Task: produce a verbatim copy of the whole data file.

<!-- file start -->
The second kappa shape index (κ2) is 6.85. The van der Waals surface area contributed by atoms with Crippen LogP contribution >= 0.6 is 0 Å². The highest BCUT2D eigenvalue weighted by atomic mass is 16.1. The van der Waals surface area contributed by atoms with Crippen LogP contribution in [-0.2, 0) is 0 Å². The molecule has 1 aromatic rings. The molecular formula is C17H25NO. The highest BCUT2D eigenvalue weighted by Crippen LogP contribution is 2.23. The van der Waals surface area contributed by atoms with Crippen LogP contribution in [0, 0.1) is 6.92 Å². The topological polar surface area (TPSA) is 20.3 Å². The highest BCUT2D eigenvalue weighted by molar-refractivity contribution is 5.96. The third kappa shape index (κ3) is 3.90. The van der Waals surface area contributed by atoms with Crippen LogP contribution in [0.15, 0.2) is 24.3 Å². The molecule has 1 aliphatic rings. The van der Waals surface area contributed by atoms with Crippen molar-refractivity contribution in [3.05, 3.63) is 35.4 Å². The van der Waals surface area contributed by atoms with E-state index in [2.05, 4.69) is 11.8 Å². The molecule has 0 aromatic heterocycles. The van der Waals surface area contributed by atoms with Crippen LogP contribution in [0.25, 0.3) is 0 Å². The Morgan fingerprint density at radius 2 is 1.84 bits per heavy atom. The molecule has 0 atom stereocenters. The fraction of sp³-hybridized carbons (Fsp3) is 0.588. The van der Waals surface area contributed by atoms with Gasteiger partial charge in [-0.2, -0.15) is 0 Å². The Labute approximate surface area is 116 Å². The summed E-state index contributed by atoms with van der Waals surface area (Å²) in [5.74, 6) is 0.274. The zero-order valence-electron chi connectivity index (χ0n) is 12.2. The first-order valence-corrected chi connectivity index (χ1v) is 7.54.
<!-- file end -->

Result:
The second kappa shape index (κ2) is 6.85. The van der Waals surface area contributed by atoms with Crippen LogP contribution >= 0.6 is 0 Å². The highest BCUT2D eigenvalue weighted by atomic mass is 16.1. The van der Waals surface area contributed by atoms with Crippen LogP contribution in [-0.2, 0) is 0 Å². The molecule has 1 aromatic rings. The molecular formula is C17H25NO. The highest BCUT2D eigenvalue weighted by Crippen LogP contribution is 2.23. The van der Waals surface area contributed by atoms with Crippen LogP contribution in [0, 0.1) is 6.92 Å². The topological polar surface area (TPSA) is 20.3 Å². The highest BCUT2D eigenvalue weighted by molar-refractivity contribution is 5.96. The third kappa shape index (κ3) is 3.90. The van der Waals surface area contributed by atoms with Crippen LogP contribution in [0.15, 0.2) is 24.3 Å². The molecule has 1 aliphatic rings. The van der Waals surface area contributed by atoms with Crippen molar-refractivity contribution in [3.05, 3.63) is 35.4 Å². The van der Waals surface area contributed by atoms with E-state index in [2.05, 4.69) is 11.8 Å². The molecule has 0 aromatic heterocycles. The van der Waals surface area contributed by atoms with Crippen LogP contribution in [0.25, 0.3) is 0 Å². The Morgan fingerprint density at radius 2 is 1.84 bits per heavy atom. The molecule has 0 atom stereocenters. The fraction of sp³-hybridized carbons (Fsp3) is 0.588. The van der Waals surface area contributed by atoms with Gasteiger partial charge in [-0.2, -0.15) is 0 Å². The Labute approximate surface area is 116 Å². The summed E-state index contributed by atoms with van der Waals surface area (Å²) in [5.74, 6) is 0.274. The zero-order valence-electron chi connectivity index (χ0n) is 12.2. The first-order valence-corrected chi connectivity index (χ1v) is 7.54.